September 01, 2022 - 529 views|
With investment from both the US military and commercial aviation leaders, the long-awaited flying car may actually be touching down soon.
The flying car. It’s been a tech holy grail for roughly half a century, to the extent it’s become something of a punchline (“I was promised flying cars, and all I got was this stupid Twitter!”). But if you follow the money, there are signs that vehicles that rise like helicopters and transport small numbers of people are actually in the offing.
Recently, the US Department of Defense more than doubled (to $75 million) its contract with Joby Aviation, which is developing electric-powered, vertical takeoff and landing vehicles—dubbed eVTOLs. The appeal of these “flying taxis” is that they’re cheaper to operate than helicopters and produce zero emissions.
On the commercial side, United Airlines has also put its money where its mouth is, in the form of a $10 million deposit with Archer Aviation for 200 four-passenger flying taxis. (Rival American Airlines has also made a commitment, but has not yet put down a deposit.)
There are hurdles aplenty, as this Fortune piece notes. Aviation governing agencies face the daunting tasks of certifying pilots and integrating flying taxis into existing flight patterns. But there is optimism that this fascinating tech will finally transition from sci-fi movies to your everyday life.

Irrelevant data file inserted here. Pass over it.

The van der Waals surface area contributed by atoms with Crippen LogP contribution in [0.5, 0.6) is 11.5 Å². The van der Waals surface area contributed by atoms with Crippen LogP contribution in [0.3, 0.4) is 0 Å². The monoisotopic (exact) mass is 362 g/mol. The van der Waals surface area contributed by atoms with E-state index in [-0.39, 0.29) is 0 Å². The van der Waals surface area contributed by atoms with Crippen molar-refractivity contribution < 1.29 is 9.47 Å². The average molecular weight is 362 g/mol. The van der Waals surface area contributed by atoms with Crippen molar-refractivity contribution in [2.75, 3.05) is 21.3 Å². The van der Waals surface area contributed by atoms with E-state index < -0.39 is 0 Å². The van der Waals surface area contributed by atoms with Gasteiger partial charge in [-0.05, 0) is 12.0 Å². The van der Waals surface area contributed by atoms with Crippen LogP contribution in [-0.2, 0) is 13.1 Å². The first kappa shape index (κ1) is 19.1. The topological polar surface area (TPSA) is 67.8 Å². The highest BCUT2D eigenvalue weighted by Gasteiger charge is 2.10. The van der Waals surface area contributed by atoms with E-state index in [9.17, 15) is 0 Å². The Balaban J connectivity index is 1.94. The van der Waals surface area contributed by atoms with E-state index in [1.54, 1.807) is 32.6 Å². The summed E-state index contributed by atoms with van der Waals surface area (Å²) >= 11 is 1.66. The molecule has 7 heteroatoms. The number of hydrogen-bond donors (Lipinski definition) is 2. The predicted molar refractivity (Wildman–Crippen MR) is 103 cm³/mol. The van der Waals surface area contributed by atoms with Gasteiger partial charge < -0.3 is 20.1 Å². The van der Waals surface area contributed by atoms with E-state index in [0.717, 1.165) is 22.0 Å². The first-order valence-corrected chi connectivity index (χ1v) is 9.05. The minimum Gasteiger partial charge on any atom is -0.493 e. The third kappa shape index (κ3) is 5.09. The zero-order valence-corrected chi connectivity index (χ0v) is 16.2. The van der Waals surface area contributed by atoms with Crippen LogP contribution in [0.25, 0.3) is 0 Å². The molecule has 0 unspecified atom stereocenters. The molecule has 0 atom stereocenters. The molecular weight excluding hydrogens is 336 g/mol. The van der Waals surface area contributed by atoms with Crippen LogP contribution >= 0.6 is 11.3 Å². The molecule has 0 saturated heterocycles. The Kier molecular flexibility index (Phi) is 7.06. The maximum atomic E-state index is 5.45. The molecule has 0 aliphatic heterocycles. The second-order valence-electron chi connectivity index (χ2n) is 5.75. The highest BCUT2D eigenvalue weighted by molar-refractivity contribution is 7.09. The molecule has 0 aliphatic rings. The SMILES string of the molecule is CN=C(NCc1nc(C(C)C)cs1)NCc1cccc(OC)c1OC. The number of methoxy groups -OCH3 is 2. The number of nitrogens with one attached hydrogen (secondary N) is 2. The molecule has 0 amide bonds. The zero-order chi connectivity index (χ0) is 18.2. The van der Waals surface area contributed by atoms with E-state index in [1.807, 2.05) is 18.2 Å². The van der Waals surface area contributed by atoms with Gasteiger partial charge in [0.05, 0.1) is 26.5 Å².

The Cognizant take: “eVTOLs promise a clean, less noisy, lower-cost solution to the urban air mobility problem,” says Aditya Pathak, Cognizant VP and Head of Auto, Transportation & Logistics, Americas. Initial deployments will center around busy airports, connecting them to their business/residential cores.
However, Pathak adds, Federal Aviation Administration (FAA) certification requirements and evolving business models around commercial operation “likely mean at-scale rollout is at least five to seven years away.”
The logistics industry offers another promising near-term application for eVTOLs, Pathak says. Lower operating costs, combined with the possibility of remote opperations across pre-defined flight paths, could make eVTOLs compelling substitutes where helicopters are in use today. Indeed, logistics has been learning from the experience gained in drone-based last-mile package delivery.
The pace of eVTOL adoption will depend heavily on safety certification requirements from both the FAA and its European counterpart, EASA. “While the FAA is looking to certify at a likelihood of catastrophic failure of one in a million to one in 100 million,” Pathak says—a rate comparable to but higher than that of similar sized aircraft—"the EASA is looking for a one in a billion likelihood,” which is similar to that for large commercial aircraft.
These levels require highly effort-intensive, rigorous software certification and Design Assurance Level A (DAL-A), for critical aspects of flight controls, battery management and navigation systems. In addition to the physical supply chain partnerships that will be critical in sourcing lightweight composites and battery materials, the software supply chain partnerships to design, build, test and certify the “brains” of eVTOLs will be equally vital.